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Author Topic: "Muslim blood is cheap" or "why can't we play as terrorists, part II"  (Read 3066 times)

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Offline kat

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As a follow up to the above post it appears the progenitor of this 'discussion' was a recent GDC talk entitled The Current State of Muslim Representation in Video Games (transcript not currently publicly available). The way the panelists presented the problem it appears they consider the Industry to be suffering a severe bout of "institutional Islamophobia", "internalised Islamophobia", "systemic Islamophobia" or some other form of invisible, unacknowledged, implied manifestation of Islamophobia people may not know they have, or exercise control over, anything in fact that roots the accusation in a Kafkatrap, an argument or statement that cannot be refuted.

From what information is available about the panel, the participants appear well aware of the broader political environment and peculiar sensitivities presented by wanting 'fairer representation', but only where it bolster their indirect accusatory 'phobic' argument (see above). It's also all very well lauding the potential that Indies take up the challenge, even extol the participation in this of Countries tied to the current conflict. Doing so however ignores two important caveats to this; 1) current trade embargoes with Regions involved in the conflict (USA, UK, EU, CA, AU embargo information for example), and (again as discussed previously) 2) anti-terrorism laws dealing explicitly with the facilitation of propaganda in support of terrorism - Independent developers are subject to the same rules, regulations and restrictions as large Triple-AAA studios that prevent the creation of the sorts of games the GDC panelists want absent a lot of Government interference and aggravation at the very least.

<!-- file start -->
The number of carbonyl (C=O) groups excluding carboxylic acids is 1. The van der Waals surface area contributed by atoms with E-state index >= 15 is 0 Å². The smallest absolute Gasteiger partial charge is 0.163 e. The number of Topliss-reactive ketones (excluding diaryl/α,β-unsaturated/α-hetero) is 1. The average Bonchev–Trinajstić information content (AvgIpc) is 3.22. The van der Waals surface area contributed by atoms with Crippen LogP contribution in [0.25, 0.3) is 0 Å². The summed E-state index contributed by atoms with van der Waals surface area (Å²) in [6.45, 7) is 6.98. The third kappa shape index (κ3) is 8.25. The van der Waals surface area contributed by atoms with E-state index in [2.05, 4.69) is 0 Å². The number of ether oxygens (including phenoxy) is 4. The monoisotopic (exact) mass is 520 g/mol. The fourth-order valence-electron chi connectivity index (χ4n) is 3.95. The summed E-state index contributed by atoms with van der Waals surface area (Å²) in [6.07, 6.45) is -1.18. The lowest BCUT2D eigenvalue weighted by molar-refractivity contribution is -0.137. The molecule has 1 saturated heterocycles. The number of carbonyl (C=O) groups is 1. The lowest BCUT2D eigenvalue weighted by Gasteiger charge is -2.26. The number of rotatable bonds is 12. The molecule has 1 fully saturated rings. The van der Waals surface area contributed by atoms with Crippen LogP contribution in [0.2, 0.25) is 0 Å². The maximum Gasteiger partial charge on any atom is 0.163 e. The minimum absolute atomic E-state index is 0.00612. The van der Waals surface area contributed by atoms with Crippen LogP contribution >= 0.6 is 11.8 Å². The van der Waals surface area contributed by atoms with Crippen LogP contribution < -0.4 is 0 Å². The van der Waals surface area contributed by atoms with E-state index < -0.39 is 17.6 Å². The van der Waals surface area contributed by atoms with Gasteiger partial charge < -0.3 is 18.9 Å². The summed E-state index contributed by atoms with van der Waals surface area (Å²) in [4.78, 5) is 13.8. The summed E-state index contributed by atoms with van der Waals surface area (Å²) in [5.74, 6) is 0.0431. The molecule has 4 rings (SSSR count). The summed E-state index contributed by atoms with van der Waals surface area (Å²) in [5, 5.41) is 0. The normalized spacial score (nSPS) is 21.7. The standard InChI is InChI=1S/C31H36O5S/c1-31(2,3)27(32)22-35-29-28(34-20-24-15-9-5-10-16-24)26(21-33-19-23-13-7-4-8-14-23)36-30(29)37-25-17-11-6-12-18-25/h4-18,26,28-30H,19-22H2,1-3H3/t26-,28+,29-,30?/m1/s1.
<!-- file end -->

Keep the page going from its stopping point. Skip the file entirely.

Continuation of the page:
This begs a question about the panelists, as industry insiders, or those affiliated in some way, they should know all this and be presenting their arguments around the facts as they stand. So once again one is left wondering whether panels like the one held at GDC are really about furthering the "discussion" (any discussion in fact), or framing their argument in a way that it can be used to coerce or leverage a particular antithetical and ideologically driven point of view. In other words, finding problems to rail against instead of providing solutions. Grievance Mongers United members perhaps.

 

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